About a year ago I started seeing early signs of a tech bubble. We weren’t exactly partying like it was 1999, but valuations of private startups and multiples of certain public sectors were definitely on the frothy side. Nevertheless, we weren’t in bubble territory. Not yet.
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By March of 2014, that ship had sailed.
Facebook (FB) took a trip to Crazytown and acquired WhatsApp for a staggering $19 billion, albeit a drop in the bucket of the social network’s $180 billion market cap. Meanwhile public multiples and private valuations of Internet, cloud, social media and clean-tech companies were sky-high. And the Nasdaq was within spitting distance of its all-time peak.
It was official: We were in a tech bubble.
Warren Buffett had a different view, saying, “I don’t see it. We do not have a big bubble market now.” What does he know? Hedge-fund manager David Einhorn was emphatic, saying, “Now there is a clear consensus that we are witnessing our second tech bubble in 15 years. What is uncertain is how much further the bubble can expand, and what might pop it."
Besides all the obvious signs that the market looked like a duck and quacked like a duck, what sealed the deal for me was how creative everyone was getting in order to justify the unjustifiable. Mostly they described a perfectly elastic market with infinite growth potential, the same sort of loony assumption we used to hear back in 1999.
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"While some VCs might be young enough to be subject to the muscle memory analogy, most were around to get burned during the first bubble. And therein lies the rub."
The flaw in the ointment is that all these hundreds of companies would somehow magically manage to monetize their ridiculously high valuations at some point in the future. There was no comprehension that they were actually competing for the same sets of eyeballs and limited disposal income.
The other thing I kept hearing was how there’s no precedent for this sort of thing. How, this time, it’s different; how fundamentals like revenues and profits don’t apply here. And as I said back then, most of that crazy talk came “from people who were still in college when the dot-com bubble burst.”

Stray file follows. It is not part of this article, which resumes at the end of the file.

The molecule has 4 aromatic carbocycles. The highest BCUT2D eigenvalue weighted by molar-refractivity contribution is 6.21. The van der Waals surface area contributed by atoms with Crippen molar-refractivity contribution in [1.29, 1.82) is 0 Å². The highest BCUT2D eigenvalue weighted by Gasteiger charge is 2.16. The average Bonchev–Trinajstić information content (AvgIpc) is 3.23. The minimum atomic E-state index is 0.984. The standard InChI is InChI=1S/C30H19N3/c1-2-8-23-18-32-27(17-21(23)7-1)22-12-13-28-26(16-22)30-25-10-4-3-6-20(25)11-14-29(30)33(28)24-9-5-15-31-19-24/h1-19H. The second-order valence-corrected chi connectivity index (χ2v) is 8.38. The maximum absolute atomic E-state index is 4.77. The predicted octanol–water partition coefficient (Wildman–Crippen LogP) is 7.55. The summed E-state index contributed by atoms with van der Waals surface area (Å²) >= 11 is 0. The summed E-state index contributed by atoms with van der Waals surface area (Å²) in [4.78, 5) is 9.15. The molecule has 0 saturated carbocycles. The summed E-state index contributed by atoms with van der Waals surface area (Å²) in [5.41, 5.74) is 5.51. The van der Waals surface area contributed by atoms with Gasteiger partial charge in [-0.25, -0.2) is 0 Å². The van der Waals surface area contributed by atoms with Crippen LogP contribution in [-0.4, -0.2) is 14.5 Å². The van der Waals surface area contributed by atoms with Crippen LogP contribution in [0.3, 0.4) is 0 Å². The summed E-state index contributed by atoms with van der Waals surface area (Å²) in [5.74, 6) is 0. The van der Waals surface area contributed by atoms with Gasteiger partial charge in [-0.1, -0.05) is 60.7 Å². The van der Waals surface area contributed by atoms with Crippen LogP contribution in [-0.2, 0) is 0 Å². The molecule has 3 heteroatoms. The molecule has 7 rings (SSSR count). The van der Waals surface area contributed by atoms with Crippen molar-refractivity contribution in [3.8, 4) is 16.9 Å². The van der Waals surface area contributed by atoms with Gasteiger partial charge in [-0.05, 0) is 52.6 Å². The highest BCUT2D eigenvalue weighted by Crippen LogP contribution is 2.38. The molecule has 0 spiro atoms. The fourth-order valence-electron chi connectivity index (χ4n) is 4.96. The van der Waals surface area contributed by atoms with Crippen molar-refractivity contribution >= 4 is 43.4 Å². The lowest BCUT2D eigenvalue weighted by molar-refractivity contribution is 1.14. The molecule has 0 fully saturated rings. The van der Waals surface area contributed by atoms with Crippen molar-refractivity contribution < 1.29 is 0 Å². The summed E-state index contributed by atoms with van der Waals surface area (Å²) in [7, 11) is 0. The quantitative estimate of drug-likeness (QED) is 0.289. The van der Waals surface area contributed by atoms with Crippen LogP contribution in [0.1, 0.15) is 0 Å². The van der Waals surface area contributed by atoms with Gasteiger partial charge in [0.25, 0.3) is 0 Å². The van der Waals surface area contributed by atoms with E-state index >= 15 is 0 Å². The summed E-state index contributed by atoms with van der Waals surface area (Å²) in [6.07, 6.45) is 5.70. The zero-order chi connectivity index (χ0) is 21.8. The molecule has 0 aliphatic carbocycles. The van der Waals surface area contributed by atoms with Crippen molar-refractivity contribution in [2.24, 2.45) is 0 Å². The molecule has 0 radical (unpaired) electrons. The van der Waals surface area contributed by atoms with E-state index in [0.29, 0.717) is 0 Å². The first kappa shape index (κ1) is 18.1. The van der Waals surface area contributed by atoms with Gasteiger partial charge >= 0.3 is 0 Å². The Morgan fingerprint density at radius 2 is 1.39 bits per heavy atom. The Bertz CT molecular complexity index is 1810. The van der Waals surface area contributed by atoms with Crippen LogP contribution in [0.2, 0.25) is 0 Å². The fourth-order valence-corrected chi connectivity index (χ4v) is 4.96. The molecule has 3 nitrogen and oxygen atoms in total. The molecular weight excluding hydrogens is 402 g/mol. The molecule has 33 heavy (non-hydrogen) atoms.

Six months later, Benchmark Capital’s Bill Gurley -- one of the smartest VCs around -- sounded the alarm that the tech industry had indeed gotten way ahead of itself. In a Wall Street Journal interview, he said, "I think that Silicon Valley as a whole … is taking on an excessive amount of risk right now -- unprecedented since '99."
He talked about how more people are working for money-losing companies and average burn rates at venture-backed firms are at an all-time high since the dot-com era -- maybe even higher. And he said, “No one's fearful, everyone's greedy, and it will eventually end.” And so on.
He also said more than half of today’s entrepreneurs weren’t around for the first bubble, “so they have no muscle memory whatsoever.” As I always say, great minds think alike.
Still, you can’t lay this entirely at the founder’s feet. While some VCs might be young enough to be subject to the muscle memory analogy, most were around to get burned during the first bubble.
And therein lies the rub. Most of those VCs, as well as the bankers that underwrite all the IPOs and secondary offerings, have already made their millions, if not billions. While they may remember the pain they know that anticipating a bubble and pulling out too soon can be just as risky as waiting until after the fact.
Let’s not forget that the dot-com bubble didn’t burst all at once. The market dropped, came back, dropped some more, came back even stronger, and bounced around for quite a few months before settling down to several years of sustained decline. There was plenty of time for investors to pull out of the public markets -- that is if they weren’t too greedy and didn’t fall victim to those insidious dead-count bounces.
Of course it’s quite a bit different for VCs. Their deals are long term. And while they are typically the first and often the only creditors to get anything back before their companies go south, that’s usually pennies on the dollar. On the other hand, at least for them, there always does seem to be a silver lining.
It’s easy to overlook that what followed the Millennial bust was the mother of all creative destruction as the Internet reinvented itself as Web 2.0. That’s when Google (GOOGL) launched AdWords, Steve Jobs reinvented Apple (AAPL), and LinkedIn (LNKD), Facebook, Twitter (TWTR) and dozens of other outstanding companies came into being. Once again, the Sequoias, Greylocks and Benchmarks of Sand Hill Road made out like bandits.
As long as those with the purse strings -- the venture capitalists and investment bankers -- stick with their “get while the getting’s good and risk be damned” philosophy, we will always be subject to the tech industry’s boom and bust cycles. But to be fair, that’s the main reason why we’re here going through this all over again. And hopefully a little richer for our trouble.
The good news is no matter which part of the cycle we’re in, the entrepreneurs keep right on innovating and the VCs have got to put their limited partners’ money somewhere. Then it’s just up to us -- ordinary investors -- to notice that it’s déjà vu all over again. That we’ve been here before. And to quit being so greedy and hedge our bets, simple as that. God speed.